Darcy Ribeiro was one of the leading Brazilian anthropologists of the twentieth century and also an eminent public intellectual.
Early in his career, he carried out fieldwork with many different indigenous groups across the country while working for the Seção de Estudos of Serviço de Proteção aos ĺndios (SPI). He then moved on to a distinguished career in education and politics while publishing a number of important works on broad anthropological, indigenist and historical themes. He also published four novels.
Ribeiro also made a significant contribution to the history of ethnographic film in Brazil. This took the form of two films made in collaboration with Heinz Förthmann when they were colleagues at the SPI. The first, Os Índios “Urubus”, shot in 1950, offered a day-in-the-life portrait of the indigenous group now more commonly known as the Kaapor, while the second, shot in 1953, concerned a Bororo funeral. Sadly, the former now only exists in a highly degraded copy, while the editing of the latter was never completed.
After studying with Herbert Baldus in the Escola Livre de Sociologia e Política, at the Universidade de São Paulo, Ribeiro entered the SPI in 1947 and remained there for ten years. He was named head of the Seçao de Estudos in 1952 and in this capacity, he was instrumental in the creation of the Museu do Índio the following year.
The combination of fieldwork and comparative research that he carried out whilst at the Seção de Estudos laid the groundwork for the publication for which he is probably best known in anthropological circles, namely, Os Índios e a Civilização, a comprehensive and devastating analysis of the impact on indigenous groups of contact with the national society. This was first published in 1970 but has since gone through multiple editions in several languages and is still frequently cited today.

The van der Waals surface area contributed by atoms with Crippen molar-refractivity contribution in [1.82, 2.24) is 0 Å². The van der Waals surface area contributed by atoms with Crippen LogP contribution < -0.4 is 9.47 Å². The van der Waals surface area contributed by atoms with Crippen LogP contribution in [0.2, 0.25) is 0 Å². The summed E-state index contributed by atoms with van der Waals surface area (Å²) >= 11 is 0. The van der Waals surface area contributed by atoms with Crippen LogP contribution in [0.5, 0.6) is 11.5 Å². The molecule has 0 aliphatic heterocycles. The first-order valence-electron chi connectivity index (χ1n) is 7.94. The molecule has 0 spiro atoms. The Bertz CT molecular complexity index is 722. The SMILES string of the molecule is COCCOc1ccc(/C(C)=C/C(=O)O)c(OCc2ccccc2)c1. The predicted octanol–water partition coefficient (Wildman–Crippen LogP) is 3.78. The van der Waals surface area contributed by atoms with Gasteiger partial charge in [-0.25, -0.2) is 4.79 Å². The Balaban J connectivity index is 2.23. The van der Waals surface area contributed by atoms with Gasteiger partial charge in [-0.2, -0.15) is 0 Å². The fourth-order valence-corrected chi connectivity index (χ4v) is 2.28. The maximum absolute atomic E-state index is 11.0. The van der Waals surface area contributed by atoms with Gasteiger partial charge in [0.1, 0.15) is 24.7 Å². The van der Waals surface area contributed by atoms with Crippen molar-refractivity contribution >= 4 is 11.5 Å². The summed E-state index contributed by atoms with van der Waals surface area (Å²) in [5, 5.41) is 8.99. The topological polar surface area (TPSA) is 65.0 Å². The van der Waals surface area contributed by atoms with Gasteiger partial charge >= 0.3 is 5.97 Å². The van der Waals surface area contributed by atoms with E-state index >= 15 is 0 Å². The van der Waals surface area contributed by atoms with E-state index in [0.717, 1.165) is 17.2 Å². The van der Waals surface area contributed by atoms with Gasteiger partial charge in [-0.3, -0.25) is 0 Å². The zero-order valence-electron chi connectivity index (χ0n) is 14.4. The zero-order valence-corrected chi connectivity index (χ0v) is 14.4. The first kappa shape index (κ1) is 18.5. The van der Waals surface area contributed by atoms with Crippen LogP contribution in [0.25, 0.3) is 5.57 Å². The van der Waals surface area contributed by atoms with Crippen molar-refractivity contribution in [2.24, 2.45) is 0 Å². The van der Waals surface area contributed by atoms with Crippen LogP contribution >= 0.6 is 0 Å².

But following a series of crises within the SPI as a result of severe budgetary cuts, Ribeiro left the organisation in 1957 and moved into matters of educational policy and national politics, eventually becoming Minister of Education in the left-leaning Goulart government. When this was brought down by a military coup in 1964, he went into exile but continued to write broadly on anthropological, indigenist and historical topics while holding various academic posts across Latin America.
After returning to Brazil in 1976, he continued to participate in political and academic matters at the highest national level, though his last publication, Diários Índios, which came out in 1996, the year before he died, was based on the notes that he wrote while carrying out fieldwork with the Urubu-Kaapor in 1949-51.
In 1992, he was elected to the Academia Brasileira de Letras, arguably the highest academic honour for the Humanities in Brazil. The Academy has published a summary account of his career which can be accessed here.